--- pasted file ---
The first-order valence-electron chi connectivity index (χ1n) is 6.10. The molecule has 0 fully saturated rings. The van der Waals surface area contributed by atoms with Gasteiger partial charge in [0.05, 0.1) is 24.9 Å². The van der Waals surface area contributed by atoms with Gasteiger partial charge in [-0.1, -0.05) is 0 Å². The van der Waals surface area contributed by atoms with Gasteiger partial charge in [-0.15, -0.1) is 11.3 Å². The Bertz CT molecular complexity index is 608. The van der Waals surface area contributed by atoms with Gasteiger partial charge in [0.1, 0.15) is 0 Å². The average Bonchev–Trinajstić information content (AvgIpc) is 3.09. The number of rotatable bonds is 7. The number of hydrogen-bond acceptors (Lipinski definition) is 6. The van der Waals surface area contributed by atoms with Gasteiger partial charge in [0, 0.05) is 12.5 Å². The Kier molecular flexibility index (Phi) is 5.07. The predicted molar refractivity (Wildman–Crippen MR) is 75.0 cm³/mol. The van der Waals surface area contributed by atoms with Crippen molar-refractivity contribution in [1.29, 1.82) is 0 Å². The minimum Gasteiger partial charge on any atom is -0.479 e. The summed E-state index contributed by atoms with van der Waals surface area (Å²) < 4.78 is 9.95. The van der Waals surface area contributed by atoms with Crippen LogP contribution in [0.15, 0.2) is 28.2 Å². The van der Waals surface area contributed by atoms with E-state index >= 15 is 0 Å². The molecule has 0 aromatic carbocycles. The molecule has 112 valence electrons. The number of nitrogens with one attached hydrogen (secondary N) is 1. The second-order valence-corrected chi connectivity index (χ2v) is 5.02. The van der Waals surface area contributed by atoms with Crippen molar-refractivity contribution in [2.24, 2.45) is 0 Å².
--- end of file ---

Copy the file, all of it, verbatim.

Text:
The first-order valence-electron chi connectivity index (χ1n) is 6.10. The molecule has 0 fully saturated rings. The van der Waals surface area contributed by atoms with Gasteiger partial charge in [0.05, 0.1) is 24.9 Å². The van der Waals surface area contributed by atoms with Gasteiger partial charge in [-0.1, -0.05) is 0 Å². The van der Waals surface area contributed by atoms with Gasteiger partial charge in [-0.15, -0.1) is 11.3 Å². The Bertz CT molecular complexity index is 608. The van der Waals surface area contributed by atoms with Gasteiger partial charge in [0.1, 0.15) is 0 Å². The average Bonchev–Trinajstić information content (AvgIpc) is 3.09. The number of rotatable bonds is 7. The number of hydrogen-bond acceptors (Lipinski definition) is 6. The van der Waals surface area contributed by atoms with Gasteiger partial charge in [0, 0.05) is 12.5 Å². The Kier molecular flexibility index (Phi) is 5.07. The predicted molar refractivity (Wildman–Crippen MR) is 75.0 cm³/mol. The van der Waals surface area contributed by atoms with Crippen molar-refractivity contribution in [1.29, 1.82) is 0 Å². The minimum Gasteiger partial charge on any atom is -0.479 e. The summed E-state index contributed by atoms with van der Waals surface area (Å²) < 4.78 is 9.95. The van der Waals surface area contributed by atoms with Crippen LogP contribution in [0.15, 0.2) is 28.2 Å². The van der Waals surface area contributed by atoms with E-state index >= 15 is 0 Å². The molecule has 0 aromatic carbocycles. The molecule has 112 valence electrons. The number of nitrogens with one attached hydrogen (secondary N) is 1. The second-order valence-corrected chi connectivity index (χ2v) is 5.02. The van der Waals surface area contributed by atoms with Crippen molar-refractivity contribution in [2.24, 2.45) is 0 Å².